Vol 0, No 37
7 June 1999
T H E A M B E R C O A S T:
An unlikely merger
When the People's Party voted on 29 May to merge with the Moderates, a new political category emerged in Estonia: right-wing socialist. The paradoxical term gives a good indication of where the ideology behind the merger lies on any definable political spectrum. The two parties, no matter how they may superficially appear to be moving closer together, are not even remotely approaching each other.
From an ideological perspective, it may look odd that a merger of this sort is even possible. Tracing back several other mergers, the current result is even harder to imagine. In the end, however, it is perfectly clear why it happened.
First, the Moderates. Well-respected former Prime Minister Andres Tarand has led this centre-left party since its inception. The merger which created the Moderates came in 1996, when the Estonian Social Democratic Party and the Estonian Rural Centre Party officially merged (they had already been working together in the Riigikogu as the Moderates faction). The combined party brought together socialists (non-Communists) and left-leaning liberals. The party retained its membership in Socialist International and promoted itself as a centre-left force.
The People's Party, on the other hand, has a radically different origin. Several years ago, these Right-wingers broke away from the centre-right, Christian democratic Pro Patria Union due to dissatisfaction with the party's moderate views. Then there is the marginal Peasants' Party (the name is hard to translate, floating somewhere between "agrarian" and "country people"), which came to prominence when then (and current) Foreign Minister Toomas Hendrik Ilves unexpectedly joined the party. The Princeton and Columbia University graduate soon took over the party leadership and negotiated a merger with the Right-wingers to create the People's Party. The party has a clear right-wing base, as well as an agrarian faction.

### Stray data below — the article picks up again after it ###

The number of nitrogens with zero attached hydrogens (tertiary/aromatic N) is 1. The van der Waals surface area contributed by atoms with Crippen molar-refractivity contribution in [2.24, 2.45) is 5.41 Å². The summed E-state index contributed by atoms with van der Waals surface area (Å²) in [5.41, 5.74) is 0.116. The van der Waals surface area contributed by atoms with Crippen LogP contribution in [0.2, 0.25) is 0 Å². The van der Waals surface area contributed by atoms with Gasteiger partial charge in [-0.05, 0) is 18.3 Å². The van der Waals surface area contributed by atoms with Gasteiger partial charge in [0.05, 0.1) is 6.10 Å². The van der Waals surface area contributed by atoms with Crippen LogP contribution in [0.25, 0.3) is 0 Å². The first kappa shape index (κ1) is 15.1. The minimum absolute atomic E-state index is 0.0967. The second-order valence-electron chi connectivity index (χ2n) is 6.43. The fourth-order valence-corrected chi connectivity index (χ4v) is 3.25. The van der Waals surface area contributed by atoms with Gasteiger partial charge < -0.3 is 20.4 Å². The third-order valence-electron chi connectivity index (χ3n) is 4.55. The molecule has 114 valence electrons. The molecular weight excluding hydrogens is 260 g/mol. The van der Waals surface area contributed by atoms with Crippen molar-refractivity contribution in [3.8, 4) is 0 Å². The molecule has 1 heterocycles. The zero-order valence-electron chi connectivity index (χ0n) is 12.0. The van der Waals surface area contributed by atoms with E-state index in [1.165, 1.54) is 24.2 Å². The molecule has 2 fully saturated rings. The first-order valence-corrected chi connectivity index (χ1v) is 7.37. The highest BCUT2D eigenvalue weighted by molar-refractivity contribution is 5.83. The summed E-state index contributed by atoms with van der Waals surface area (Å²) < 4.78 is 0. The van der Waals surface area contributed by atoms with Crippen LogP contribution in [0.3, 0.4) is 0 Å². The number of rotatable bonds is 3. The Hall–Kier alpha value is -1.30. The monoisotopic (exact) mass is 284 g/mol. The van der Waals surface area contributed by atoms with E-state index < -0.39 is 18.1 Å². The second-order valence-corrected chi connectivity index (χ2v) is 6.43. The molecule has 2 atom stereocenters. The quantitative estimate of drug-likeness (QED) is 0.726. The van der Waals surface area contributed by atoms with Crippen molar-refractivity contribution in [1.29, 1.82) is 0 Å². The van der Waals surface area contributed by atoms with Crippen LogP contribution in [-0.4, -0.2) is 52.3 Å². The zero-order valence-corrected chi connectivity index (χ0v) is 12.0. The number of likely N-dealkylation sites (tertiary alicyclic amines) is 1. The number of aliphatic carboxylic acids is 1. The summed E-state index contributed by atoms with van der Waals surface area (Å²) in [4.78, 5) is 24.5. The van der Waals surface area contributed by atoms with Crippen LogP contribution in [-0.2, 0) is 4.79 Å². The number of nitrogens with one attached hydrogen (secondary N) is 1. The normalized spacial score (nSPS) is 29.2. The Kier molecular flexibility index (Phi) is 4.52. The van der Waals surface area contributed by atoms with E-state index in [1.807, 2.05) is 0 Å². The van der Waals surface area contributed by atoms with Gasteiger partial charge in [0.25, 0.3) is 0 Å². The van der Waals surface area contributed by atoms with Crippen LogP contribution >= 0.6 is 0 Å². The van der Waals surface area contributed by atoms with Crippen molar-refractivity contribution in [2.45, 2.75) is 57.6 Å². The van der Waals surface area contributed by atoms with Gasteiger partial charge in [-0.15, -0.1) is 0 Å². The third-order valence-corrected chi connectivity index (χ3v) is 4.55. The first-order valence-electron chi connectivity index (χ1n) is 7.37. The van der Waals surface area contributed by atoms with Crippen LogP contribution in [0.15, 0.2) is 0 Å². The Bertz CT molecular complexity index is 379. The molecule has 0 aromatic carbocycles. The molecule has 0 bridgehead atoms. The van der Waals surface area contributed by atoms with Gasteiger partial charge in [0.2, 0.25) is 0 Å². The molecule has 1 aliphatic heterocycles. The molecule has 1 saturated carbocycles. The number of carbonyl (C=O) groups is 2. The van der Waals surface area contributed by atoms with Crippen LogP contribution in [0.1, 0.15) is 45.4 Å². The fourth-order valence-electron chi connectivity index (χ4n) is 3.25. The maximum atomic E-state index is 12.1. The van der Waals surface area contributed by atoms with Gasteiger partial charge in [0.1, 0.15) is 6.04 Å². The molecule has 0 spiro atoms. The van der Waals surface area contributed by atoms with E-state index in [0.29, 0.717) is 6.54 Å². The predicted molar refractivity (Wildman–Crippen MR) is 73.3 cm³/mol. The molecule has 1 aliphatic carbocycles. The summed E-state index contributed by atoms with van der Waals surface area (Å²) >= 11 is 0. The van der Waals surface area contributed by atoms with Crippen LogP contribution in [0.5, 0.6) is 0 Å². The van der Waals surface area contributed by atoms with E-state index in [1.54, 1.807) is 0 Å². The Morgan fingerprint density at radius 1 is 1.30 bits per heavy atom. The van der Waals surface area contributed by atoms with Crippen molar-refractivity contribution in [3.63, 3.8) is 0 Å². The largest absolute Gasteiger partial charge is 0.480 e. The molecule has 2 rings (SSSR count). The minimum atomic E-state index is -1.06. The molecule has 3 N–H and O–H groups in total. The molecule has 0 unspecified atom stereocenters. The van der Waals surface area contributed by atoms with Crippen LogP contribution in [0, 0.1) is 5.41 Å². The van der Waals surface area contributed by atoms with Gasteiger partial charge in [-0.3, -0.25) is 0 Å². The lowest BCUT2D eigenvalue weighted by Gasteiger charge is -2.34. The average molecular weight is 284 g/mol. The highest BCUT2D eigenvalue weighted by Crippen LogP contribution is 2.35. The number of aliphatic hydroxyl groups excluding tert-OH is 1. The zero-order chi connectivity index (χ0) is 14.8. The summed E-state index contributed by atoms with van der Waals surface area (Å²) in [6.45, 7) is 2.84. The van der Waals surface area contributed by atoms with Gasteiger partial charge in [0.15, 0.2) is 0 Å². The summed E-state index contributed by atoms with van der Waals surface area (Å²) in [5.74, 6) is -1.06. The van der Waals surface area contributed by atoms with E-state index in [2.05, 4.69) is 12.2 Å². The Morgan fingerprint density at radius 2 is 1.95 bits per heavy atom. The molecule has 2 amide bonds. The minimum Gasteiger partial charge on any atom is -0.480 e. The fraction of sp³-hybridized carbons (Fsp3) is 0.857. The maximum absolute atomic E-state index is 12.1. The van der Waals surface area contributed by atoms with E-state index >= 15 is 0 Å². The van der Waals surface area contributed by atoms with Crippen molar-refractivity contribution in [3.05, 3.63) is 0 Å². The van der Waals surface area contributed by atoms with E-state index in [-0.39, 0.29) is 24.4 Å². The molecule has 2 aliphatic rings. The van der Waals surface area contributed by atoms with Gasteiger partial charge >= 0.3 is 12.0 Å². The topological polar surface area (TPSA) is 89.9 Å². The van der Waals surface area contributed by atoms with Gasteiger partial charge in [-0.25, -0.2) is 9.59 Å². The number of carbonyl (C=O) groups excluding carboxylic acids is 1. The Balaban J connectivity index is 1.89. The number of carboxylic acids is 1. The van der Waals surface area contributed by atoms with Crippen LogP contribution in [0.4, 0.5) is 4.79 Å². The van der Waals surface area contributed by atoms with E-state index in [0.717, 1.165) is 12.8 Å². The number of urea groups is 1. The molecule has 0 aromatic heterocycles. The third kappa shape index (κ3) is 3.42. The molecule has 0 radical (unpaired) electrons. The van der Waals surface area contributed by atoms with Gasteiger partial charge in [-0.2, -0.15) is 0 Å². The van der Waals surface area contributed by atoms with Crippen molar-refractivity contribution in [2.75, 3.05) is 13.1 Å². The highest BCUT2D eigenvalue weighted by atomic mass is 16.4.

So how did these two opposing groups find reason enough to merge? How did the party which broke away from what is generally recognised to be the most right wing of the large parties choose to go with the socialists? The simple answer is political expediency. Also, Ilves would win back his foreign affairs portfolio. At that time the People's Party was little more than his personal vehicle, and merging with the Pro Patria Union would result in way too many chiefs - that is, egos - and possibly multiple presidential candidates.
The merger, when examined closer, appears to be more of an absorption by the Moderates. The party name remains the Moderates and the joint group retains its membership in Socialist International. Some years ago, the thought of being a member of Socialist International would have been anathema for Ilves.
Tensions remain. Before the general elections in March, the two parties had already decided to run on a single list under the name of the Moderates. At that time, prominent member of the former Right-wingers Mart Nutt quit the People's Party and rejoined Pro Patria Union - the party from which he and his colleagues once defected. The decision was highly symbolic, since by then all the parties had agreed to join forces after the election. Today, MP Nutt serves in the same coalition as Foreign Minister Ilves.
With the vote to merge taken by the People's Party, a significant chunk of the party rebels announced their decision to leave. Some hinted at following Nutt by joining the Pro Patria Union. But as Ilves stated, with any merger the existence of some dissatisfaction is "inevitable."
In the end, the merger spells not many changes and keeps all the top dogs happy. The socialists are happy to be in power, and Ilves is happy to be back in the Foreign Ministry. How long this contentment will last remains to be seen - especially after Ilves is dispatched to the Socialist International conference and forced to sing The Internationale underneath a flapping, red banner...
Mel Huang, 7 June 1999
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